Waiting on Wednesday is a weekly series hosted by Breaking the Spine that spotlights upcoming book releases we can’t wait to get our hands on.
This week’s Waiting on Wednesday pick is a previously published Neil Gaiman fractured fairy tale now being retold in graphic novel form: Snow, Glass, Apples!
Inspired by Snow White and told from the supposedly evil stepmother’s point of view, Gaiman’s short story is a beautifully haunting retelling, now with 100% more illustrations.
You can get your hands on this gorgeous new edition on August 20, 2019. Many thanks to Dark Horse for making this graphic novel a reality!
Sharp Objects by Gillian Flynn (★★★★☆)
Flynn’s debut novel is a somewhat predictable thriller starring damaged narrator Camille Preaker, a journalist who returns to her hometown — and her even more damaged family — to report on a missing child and a recent child murder. Super dark and incredibly disturbing, Sharp Objects is not for the faint of heart. Trigger warnings for cutting, suicide, child murder, animal abuse, child abuse, and pretty much everything in between.
Vox by Christina Dalcher (★★★★☆½)
Described as The Handmaid’s Tale for a new era, Vox takes place in a horrifying near future where women are limited to 100 words a day. Similar to Atwood’s tale, Dalcher’s America turns downright dystopian when it’s taken over by an ultra religious political party, with women quickly losing the right to work, read, or own property. While a little rushed toward the end, I had a hard time putting down this cautionary tale, which draws very obvious parallels to our current political climate.
the mermaid’s voice returns in this one by Amanda Lovelace (★★★★☆)
The third and final poetry collection in the women are some kind of magic series is here, and comes complete with individual poetry from 13 of Lovelace’s peers. While I enjoyed this collection — which once again delves into Lovelace’s painful past — I found it to be the weakest of the three, with the witch doesn’t burn in this one, followed closely by the princess saves herself in this one being my top two.Read More »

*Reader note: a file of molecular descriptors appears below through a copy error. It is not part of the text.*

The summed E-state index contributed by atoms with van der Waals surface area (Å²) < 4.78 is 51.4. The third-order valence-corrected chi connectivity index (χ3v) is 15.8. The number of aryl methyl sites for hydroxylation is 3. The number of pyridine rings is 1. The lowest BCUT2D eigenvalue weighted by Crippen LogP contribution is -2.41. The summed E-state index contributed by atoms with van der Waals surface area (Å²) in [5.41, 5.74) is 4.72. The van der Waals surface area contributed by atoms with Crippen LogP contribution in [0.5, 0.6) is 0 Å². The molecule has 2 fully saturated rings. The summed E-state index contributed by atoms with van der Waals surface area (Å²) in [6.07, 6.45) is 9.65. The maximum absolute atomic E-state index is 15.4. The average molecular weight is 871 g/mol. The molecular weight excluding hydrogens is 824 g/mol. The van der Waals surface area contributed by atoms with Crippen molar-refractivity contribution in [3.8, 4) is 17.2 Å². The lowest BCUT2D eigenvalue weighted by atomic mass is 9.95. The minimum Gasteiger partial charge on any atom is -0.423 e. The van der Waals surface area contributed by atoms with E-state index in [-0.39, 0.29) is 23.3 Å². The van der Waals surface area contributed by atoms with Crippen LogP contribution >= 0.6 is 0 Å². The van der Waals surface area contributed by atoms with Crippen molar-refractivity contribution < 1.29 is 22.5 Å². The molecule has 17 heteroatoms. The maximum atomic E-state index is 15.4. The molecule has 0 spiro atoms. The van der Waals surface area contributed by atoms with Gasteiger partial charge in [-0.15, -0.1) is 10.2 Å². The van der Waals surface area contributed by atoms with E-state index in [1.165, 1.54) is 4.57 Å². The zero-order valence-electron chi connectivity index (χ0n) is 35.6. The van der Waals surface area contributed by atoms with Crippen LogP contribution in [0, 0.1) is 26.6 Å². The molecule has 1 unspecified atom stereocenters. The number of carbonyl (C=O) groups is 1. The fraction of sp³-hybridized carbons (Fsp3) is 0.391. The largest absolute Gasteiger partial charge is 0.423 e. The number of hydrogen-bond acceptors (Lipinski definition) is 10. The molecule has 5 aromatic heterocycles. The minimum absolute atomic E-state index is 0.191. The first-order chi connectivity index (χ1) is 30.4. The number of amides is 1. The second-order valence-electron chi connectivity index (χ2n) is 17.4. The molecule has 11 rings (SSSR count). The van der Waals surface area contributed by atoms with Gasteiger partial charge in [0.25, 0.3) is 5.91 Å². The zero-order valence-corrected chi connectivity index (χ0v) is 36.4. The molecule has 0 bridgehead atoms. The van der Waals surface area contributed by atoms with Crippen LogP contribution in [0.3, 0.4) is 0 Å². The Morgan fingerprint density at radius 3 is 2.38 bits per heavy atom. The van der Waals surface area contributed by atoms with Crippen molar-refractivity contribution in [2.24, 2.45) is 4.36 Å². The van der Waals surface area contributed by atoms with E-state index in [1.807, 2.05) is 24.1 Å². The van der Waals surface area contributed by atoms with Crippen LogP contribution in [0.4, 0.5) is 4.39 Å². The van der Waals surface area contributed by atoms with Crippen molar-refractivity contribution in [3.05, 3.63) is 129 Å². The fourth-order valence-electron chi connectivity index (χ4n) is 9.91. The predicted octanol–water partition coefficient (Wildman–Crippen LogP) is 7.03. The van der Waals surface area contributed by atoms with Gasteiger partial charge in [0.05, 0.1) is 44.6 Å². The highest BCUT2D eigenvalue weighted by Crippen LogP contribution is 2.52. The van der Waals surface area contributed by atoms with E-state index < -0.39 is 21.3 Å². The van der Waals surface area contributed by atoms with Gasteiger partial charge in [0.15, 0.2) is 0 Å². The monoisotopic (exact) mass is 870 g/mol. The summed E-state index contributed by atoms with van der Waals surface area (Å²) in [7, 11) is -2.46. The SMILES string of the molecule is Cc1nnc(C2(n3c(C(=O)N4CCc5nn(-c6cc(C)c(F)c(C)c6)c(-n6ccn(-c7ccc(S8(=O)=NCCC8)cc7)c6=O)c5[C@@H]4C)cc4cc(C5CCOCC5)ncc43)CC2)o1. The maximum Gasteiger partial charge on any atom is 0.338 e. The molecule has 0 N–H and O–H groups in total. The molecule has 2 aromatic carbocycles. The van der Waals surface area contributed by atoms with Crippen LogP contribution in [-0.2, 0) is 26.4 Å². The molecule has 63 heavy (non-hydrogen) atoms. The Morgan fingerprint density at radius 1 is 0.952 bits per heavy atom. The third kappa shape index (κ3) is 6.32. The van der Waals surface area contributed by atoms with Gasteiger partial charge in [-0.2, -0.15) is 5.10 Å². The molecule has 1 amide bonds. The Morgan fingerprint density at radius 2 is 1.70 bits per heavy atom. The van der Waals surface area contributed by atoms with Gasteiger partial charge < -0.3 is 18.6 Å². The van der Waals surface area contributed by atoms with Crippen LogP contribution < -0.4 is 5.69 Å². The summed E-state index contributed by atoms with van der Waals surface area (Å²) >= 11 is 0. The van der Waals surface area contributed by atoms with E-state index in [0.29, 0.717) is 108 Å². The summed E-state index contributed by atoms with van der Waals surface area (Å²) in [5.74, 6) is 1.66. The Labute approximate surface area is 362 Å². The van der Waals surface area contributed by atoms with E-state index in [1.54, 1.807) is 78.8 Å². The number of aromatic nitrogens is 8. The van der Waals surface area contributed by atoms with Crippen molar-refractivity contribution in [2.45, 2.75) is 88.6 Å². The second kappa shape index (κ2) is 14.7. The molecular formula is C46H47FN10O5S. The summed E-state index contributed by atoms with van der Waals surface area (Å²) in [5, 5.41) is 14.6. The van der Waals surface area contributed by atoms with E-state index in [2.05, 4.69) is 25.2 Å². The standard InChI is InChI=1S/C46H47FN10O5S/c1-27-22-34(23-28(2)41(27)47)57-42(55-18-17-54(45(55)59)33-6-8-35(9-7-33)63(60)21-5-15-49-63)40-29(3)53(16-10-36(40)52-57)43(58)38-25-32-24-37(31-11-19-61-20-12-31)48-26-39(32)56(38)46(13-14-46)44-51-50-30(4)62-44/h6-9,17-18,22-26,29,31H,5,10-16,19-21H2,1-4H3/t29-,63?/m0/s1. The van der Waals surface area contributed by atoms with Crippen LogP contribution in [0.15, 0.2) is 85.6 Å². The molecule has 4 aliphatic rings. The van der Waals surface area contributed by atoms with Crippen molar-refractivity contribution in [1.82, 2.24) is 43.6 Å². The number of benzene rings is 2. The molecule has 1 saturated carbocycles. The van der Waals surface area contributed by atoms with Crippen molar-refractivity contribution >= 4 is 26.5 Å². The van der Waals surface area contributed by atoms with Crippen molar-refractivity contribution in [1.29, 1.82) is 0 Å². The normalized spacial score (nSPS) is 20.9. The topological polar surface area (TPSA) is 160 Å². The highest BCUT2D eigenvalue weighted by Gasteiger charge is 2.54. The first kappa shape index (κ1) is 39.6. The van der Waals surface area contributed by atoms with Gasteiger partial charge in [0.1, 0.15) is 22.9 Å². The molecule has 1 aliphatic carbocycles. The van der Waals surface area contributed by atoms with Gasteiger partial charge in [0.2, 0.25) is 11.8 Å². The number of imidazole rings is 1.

The Towering Sky by Katherine MgGee (★★★☆☆½)
The final (and weakest) novel in The Thousandth Floor trilogy isn’t nearly as exciting or as high stakes as the first two books, and it definitely doesn’t feature as much fun, futuristic technology. From an unnecessarily long plot, to a very predictable conclusion, this is one trilogy that should have been a duology … or maybe even a standalone. Despite my numerous complaints, this is not a terrible read, but I wanted so much more than unnecessary will-they-won’t-they romantic drama.
Obsidio by Amie Kaufman and Jay Kristoff (★★★★☆)
Obsidio, the conclusion to The Illuminae Files, brings all your favorite characters — and let’s face it, some not so great new ones — together at last. While there are no horror elements like in the first two books, the plot more than makes up for it with some amazing AIDAN moments, the inclusion of comic book elements and illustrations, and a glorious and super experimental final battle. It’s certainly not the best book in the series, but it definitely goes out with a bang.
To Make Monsters Out of Girls by Amanda Lovelace (★★★★☆½)
This collection of previously released Wattpad poetry has been re-edited to form a brand-new Amanda Lovelace duology titled Things That H(a)unt. While not as empowering as the rest of Lovelace’s collections, this one is still super raw and emotional, and features amazing opening and closing poems (the strongest of the bunch). Bonus: it’s her prettiest collection, and has beautiful illustrations throughout.